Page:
CBSO announce 2024-25 season

Week-long festival of free performances amongst the highlights.

The City of Birmingham Symphony Orchestra is to give more than 100 performances at diverse venues including the Bullring and New Street Station in it 2024-25 season.

The programming will range from the orchestral masterpieces to fun-filled interactive concerts for all the family and new music from today’s most important composers.

Heading up the new season’s announcements, Kazuki Yamada has taken up the new title of music director, which reflects his ever-deepening relationship with the orchestra. He will lead 22 concerts with the CBSO in Birmingham from landmark classical works to appearances with the CBSO Youth Orchestra and at Hockley Social Club. Former principal guest conductor Sir Mark Elder will also make a welcome return after more than twenty years.

The new season’s highlights will include CBSO in the City, a new week-long festival of free performances across Birmingham in libraries, community centres, museums and parks, as well as at the Bullring, Grand Central, New Street Station and The Hawthorns (August 26th-31st).

The season will also include five premieres including the world premiere of Héloïse Werner’s work for orchestra and soprano, which she will perform herself (January 11th). The Werner concert will form part of a new CBSO Explores series of concerts involving the orchestra presenting music in new ways through staging, movement and lighting, narrative and context.

The cultural make-up of Birmingham will also be reflected in collaborations with non-classical genres including Soweto Kinch’s White Juju, which fuses electronic hip-hop, jazz and rap, and was inspired by a year of turbulent racial politics, culture wars and the pandemic (October 20).

Meanwhile singer and kora-player Seckou Keita will put his instrument in the spotlight in a performance of African Rhapsodies on November 27th. Birmingham legends ELO are celebrated in a concert conducted by Richard Balcome and featuring the CBSO Chorus on March 8th, and in the same month Thelonious Monk and Miles Davis will be given a new twist by local saxophonist Xhosa Cole (March 20th).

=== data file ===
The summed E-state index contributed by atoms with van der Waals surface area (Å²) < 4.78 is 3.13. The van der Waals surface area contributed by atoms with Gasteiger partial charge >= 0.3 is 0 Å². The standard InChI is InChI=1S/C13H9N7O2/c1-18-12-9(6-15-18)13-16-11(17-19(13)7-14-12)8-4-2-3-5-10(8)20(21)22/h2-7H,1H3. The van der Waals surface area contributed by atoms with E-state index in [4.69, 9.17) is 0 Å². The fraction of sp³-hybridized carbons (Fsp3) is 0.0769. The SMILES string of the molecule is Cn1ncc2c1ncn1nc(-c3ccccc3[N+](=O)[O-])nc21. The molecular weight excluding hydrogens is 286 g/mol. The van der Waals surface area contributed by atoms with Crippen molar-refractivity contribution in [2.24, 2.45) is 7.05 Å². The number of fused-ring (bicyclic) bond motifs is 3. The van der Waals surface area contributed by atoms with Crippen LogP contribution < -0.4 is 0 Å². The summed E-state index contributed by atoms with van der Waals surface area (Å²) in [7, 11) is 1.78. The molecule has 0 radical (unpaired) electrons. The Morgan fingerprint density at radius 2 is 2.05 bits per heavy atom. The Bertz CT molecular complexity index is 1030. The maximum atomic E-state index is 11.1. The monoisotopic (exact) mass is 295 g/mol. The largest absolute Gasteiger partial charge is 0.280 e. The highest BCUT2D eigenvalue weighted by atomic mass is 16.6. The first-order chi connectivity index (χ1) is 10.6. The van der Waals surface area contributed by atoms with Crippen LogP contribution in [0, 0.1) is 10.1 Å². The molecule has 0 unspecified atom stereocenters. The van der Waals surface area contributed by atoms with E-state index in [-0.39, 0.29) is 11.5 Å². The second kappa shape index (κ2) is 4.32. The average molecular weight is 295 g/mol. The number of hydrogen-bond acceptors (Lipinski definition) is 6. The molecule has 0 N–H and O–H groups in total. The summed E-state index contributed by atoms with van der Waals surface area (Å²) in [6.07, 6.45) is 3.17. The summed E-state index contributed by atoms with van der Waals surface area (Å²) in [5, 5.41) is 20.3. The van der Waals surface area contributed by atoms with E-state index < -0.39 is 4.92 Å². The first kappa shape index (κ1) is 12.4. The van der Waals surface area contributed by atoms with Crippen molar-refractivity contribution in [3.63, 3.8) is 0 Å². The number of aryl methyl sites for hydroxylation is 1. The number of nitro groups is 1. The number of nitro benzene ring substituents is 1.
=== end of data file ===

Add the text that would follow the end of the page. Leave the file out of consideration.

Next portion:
The CBSO has also appointed two creative associates – Professor Nate Holder and production company MishMash – in a year-long collaboration with the aim of encouraging new thinking around the CBSO’s work to attract young audiences and support the orchestra’s ambition of further developing an anti-racist approach to work.

CBSO chief executive Emma Stenning said: “I’m so proud of this season. It speaks to the future of this remarkable orchestra, puts the brilliant Kazuki Yamada at the heart of our music making, and solidifies our commitment to being an ensemble that truly explores both the creative potential of our glorious city, and the opportunity of creating work in new ways, that will speak to more people.”

As a response to the challenging financial times the city is facing, the CBSO’s season will also feature offers and discounts for specifically Birmingham residents. This scheme will be launched before the season opens in September.

For a full 2024-25 season brochure, click on

One thought on “CBSO announce 2024-25 season

  1. “….. developing an anti-racist approach to work”. Fair enough, if the organisation was in need of such medicine, but I struggle to see how the CBSO is racist. Sounds like a solution in search of a problem?

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